Jim Corbett, Duff Hart-Davis
How many readers have been gripped by Jim Corbett’s stories of hunting man-eating tigers and leopards in the forested hills of Kumaon, in north-west India? The answer is ‘millions’ – for his books have had phenomenal success since the first of them was published in 1943. Man-eaters of Kumaon has been published by Merlin Unwin Books.
He was, above all, a hunter – a brilliant shot and an outstanding naturalist, able to call up the animals and birds of the jungle. He had astonishing endurance – he often walked 20 miles in a day over mountain tracks – and although apparently fearless, he confessed to moments of terror when confronted by a carnivore at point-blank range.
In youth he shot indiscriminately. But later his aim became to free poor hill people from the paralysing fear which gripped them when a man-eater settled in their territory: the Panar tiger was credited with over 400 human kills, the leopard of Rudraprayag with 126.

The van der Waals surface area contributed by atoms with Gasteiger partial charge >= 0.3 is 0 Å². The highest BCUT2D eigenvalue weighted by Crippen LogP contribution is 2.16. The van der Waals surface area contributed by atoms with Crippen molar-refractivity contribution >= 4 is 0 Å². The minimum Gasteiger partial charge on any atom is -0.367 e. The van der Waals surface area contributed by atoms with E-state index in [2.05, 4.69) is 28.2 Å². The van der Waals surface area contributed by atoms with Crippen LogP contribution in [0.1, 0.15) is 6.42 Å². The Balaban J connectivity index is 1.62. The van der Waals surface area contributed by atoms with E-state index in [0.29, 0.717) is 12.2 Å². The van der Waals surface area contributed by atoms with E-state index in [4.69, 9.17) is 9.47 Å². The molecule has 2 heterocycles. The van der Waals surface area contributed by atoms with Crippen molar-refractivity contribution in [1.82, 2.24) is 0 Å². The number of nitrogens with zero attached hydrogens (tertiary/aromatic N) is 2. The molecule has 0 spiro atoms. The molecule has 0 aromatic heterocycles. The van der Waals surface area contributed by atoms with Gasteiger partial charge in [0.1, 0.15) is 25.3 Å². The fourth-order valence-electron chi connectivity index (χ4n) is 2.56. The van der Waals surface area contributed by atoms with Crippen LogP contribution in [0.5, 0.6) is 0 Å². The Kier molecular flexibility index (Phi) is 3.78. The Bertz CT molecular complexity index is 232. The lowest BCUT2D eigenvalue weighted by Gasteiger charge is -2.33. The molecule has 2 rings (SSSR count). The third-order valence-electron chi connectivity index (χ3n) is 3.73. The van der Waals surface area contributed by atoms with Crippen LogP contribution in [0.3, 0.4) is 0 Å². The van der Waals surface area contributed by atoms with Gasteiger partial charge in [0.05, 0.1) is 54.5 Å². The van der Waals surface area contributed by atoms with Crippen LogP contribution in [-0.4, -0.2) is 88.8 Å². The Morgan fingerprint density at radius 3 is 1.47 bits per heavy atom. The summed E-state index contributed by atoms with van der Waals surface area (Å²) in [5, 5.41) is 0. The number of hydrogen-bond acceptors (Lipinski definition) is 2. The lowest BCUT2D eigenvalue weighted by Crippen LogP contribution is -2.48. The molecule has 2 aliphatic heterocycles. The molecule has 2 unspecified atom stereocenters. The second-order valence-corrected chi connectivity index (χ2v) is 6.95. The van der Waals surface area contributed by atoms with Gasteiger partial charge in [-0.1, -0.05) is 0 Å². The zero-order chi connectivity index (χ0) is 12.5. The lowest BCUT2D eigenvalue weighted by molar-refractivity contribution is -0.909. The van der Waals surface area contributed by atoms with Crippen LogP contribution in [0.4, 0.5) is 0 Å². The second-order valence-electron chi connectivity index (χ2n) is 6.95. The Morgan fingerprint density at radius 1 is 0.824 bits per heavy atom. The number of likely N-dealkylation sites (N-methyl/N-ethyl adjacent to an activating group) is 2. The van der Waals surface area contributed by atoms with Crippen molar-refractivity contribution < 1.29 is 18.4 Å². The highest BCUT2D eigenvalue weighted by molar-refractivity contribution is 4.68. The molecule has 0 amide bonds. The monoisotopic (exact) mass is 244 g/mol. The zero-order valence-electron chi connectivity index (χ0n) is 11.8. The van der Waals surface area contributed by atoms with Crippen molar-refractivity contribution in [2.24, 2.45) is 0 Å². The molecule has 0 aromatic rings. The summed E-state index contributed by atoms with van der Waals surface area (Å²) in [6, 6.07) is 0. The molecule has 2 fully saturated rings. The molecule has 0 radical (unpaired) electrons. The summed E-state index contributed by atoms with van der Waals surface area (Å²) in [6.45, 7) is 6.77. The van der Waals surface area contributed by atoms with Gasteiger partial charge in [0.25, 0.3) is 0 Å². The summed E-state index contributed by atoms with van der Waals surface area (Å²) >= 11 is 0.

In Hero of Kumaon I have done my best to describe Jim’s life, the devotion which he inspired among hill folk, and his influence on the development of conservation in India. To bring the narrative alive, I have included the best of his stories, mostly in his own words.
It seems a miracle that Rigby’s have managed to preserve the .275 Mauser presented to him in 1907 for killing the Champawat man-eater. But here it is – a fascinating memento of an extraordinary man.